Robert J. Sawyer

Hugo and Nebula Award-Winning Science Fiction Writer

Ancient humans and the dawn of consciousness

by Rob - June 27th, 2006.
Filed under: Uncategorized.

A number of people have drawn this BBC science story to my attention, which reports on the discovery of what might be a human necklace, and might be 90,000 or 100,000 years old. In my “Neanderthal Parallax” trilogy (beginning with Hominids), I make much of the so-called “Great Leap Forward” — the notion that modern human consciousness emerged spontaneously some 40,000 years ago. Artifacts of personal adornment dating back to 90,000 or 100,000 years ago might — as one email correspondent put it — “debunk” this.

Maybe. But we’ve been down this road before. In the 1970s, it was the “Clan of the Cave Bear” — the belief, now completely discredited, that Neanderthals worshipped cave bears. In the 1990s, we had the Neanderthal bone flute — except it wasn’t a flute at all; it was just a bone gnawed by a predator. There was also the so-called Neanderthal/modern hybrid child, a pretty wild assertion to make without a skull.

All of these have been discredited, and I wouldn’t be the least surprised if this necklace is discredited, too. First, of course, because the aging is suspect: the 100,000-year figure doesn’t come from carbon-dating the shells (which could have been ancient, anyway, by the time they acquired holes), but rather from the sediment in the shell. Yeah, well, these are small shells found inside a cave; they’re going to be pounded down into the dirt by generations of human and nonhuman cave inhabitants; where they happened to end up doesn’t tell us much about where they started.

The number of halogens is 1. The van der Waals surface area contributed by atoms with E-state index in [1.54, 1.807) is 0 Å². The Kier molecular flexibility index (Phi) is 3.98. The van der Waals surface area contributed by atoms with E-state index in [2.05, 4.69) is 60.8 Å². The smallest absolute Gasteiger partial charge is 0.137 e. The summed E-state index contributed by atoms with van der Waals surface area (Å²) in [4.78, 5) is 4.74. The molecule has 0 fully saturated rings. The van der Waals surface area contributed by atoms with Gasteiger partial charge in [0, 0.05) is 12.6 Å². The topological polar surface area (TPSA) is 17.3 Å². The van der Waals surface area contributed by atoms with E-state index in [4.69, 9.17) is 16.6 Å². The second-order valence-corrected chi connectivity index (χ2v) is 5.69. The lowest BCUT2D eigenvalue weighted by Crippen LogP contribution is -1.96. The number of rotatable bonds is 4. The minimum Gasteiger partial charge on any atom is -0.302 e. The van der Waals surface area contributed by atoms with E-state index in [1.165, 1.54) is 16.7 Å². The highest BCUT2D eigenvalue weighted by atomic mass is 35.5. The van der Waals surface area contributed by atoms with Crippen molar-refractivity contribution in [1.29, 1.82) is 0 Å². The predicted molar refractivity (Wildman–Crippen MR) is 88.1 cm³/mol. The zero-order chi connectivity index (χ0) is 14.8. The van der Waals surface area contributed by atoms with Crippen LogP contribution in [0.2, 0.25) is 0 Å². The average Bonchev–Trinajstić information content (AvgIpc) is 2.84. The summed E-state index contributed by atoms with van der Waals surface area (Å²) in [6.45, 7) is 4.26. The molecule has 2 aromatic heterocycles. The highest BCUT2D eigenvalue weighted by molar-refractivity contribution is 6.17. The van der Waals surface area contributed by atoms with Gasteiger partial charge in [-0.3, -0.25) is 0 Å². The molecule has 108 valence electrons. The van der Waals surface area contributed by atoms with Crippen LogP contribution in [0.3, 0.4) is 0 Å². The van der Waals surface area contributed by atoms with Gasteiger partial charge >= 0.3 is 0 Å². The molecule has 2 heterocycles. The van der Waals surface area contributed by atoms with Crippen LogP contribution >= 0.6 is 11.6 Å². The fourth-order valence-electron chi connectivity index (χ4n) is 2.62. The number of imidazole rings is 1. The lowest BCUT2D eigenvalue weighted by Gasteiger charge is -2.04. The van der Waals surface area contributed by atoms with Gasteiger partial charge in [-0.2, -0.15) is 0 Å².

And, second, because, like the supposedly clearly-caused-by-humans holes in the so-called bone flute, these hole might turn out to have another cause (such as birds pecking into the shells to eat the mollusk within, or even autistic-style perseverative behavior; the relationship between the dawn of consciousness and autism, with its compulsive, repetitious actions such as, oh, say, pounding holes in shells, is something I might touch on in my next book).

And, third, of course, two shells does not a necklace make — and that’s all that have been found together.

Of course, I’ll watch this story with interest, but whenever someone wants to push a date back this far, I’m a hard sell. Like the now discredited Martian meteorite with supposed fossils in it (yes, it’s really from Mars; no, it doesn’t contain any fossils), this sort of announcement always gets major news coverage, and if/when it’s eventually disproven, that’s almost never reported with the same fanfare.

Geeky sidenote: don’t the shells (top) really look like Sleestak skulls from Land of the Lost (bottom)?

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